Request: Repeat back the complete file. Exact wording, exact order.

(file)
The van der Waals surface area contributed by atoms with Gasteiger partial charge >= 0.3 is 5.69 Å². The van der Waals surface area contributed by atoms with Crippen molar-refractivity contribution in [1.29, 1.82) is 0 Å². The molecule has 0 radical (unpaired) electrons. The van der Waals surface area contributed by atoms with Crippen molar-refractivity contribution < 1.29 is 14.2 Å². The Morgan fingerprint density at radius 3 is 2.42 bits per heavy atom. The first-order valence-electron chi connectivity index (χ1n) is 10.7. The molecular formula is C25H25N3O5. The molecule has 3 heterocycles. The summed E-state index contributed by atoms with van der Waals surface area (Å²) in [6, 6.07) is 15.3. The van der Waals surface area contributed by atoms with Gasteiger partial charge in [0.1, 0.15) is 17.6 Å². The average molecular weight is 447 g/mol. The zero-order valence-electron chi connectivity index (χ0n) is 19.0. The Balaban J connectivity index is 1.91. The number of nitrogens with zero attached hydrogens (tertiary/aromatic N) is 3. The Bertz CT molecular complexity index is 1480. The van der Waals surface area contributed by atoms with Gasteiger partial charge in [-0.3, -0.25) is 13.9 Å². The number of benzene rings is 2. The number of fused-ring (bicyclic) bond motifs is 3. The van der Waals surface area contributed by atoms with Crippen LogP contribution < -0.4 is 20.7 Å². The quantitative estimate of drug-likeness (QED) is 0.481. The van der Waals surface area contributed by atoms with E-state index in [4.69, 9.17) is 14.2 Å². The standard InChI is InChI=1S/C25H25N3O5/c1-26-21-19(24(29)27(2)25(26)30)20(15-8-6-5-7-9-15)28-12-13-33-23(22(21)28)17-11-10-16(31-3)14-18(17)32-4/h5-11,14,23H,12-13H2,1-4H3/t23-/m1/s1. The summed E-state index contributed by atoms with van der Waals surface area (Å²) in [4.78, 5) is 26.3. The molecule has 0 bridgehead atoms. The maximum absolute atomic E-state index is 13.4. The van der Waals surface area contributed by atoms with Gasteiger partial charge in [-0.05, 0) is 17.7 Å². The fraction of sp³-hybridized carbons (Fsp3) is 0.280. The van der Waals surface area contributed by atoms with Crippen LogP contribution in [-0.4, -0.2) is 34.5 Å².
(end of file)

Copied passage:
The van der Waals surface area contributed by atoms with Gasteiger partial charge >= 0.3 is 5.69 Å². The van der Waals surface area contributed by atoms with Crippen molar-refractivity contribution in [1.29, 1.82) is 0 Å². The molecule has 0 radical (unpaired) electrons. The van der Waals surface area contributed by atoms with Crippen molar-refractivity contribution < 1.29 is 14.2 Å². The Morgan fingerprint density at radius 3 is 2.42 bits per heavy atom. The first-order valence-electron chi connectivity index (χ1n) is 10.7. The molecular formula is C25H25N3O5. The molecule has 3 heterocycles. The summed E-state index contributed by atoms with van der Waals surface area (Å²) in [6, 6.07) is 15.3. The van der Waals surface area contributed by atoms with Gasteiger partial charge in [0.1, 0.15) is 17.6 Å². The average molecular weight is 447 g/mol. The zero-order valence-electron chi connectivity index (χ0n) is 19.0. The Balaban J connectivity index is 1.91. The number of nitrogens with zero attached hydrogens (tertiary/aromatic N) is 3. The Bertz CT molecular complexity index is 1480. The van der Waals surface area contributed by atoms with Gasteiger partial charge in [-0.3, -0.25) is 13.9 Å². The number of benzene rings is 2. The number of fused-ring (bicyclic) bond motifs is 3. The van der Waals surface area contributed by atoms with Crippen LogP contribution < -0.4 is 20.7 Å². The quantitative estimate of drug-likeness (QED) is 0.481. The van der Waals surface area contributed by atoms with E-state index in [4.69, 9.17) is 14.2 Å². The standard InChI is InChI=1S/C25H25N3O5/c1-26-21-19(24(29)27(2)25(26)30)20(15-8-6-5-7-9-15)28-12-13-33-23(22(21)28)17-11-10-16(31-3)14-18(17)32-4/h5-11,14,23H,12-13H2,1-4H3/t23-/m1/s1. The summed E-state index contributed by atoms with van der Waals surface area (Å²) in [4.78, 5) is 26.3. The molecule has 0 bridgehead atoms. The maximum absolute atomic E-state index is 13.4. The van der Waals surface area contributed by atoms with Gasteiger partial charge in [-0.05, 0) is 17.7 Å². The fraction of sp³-hybridized carbons (Fsp3) is 0.280. The van der Waals surface area contributed by atoms with Crippen LogP contribution in [-0.4, -0.2) is 34.5 Å².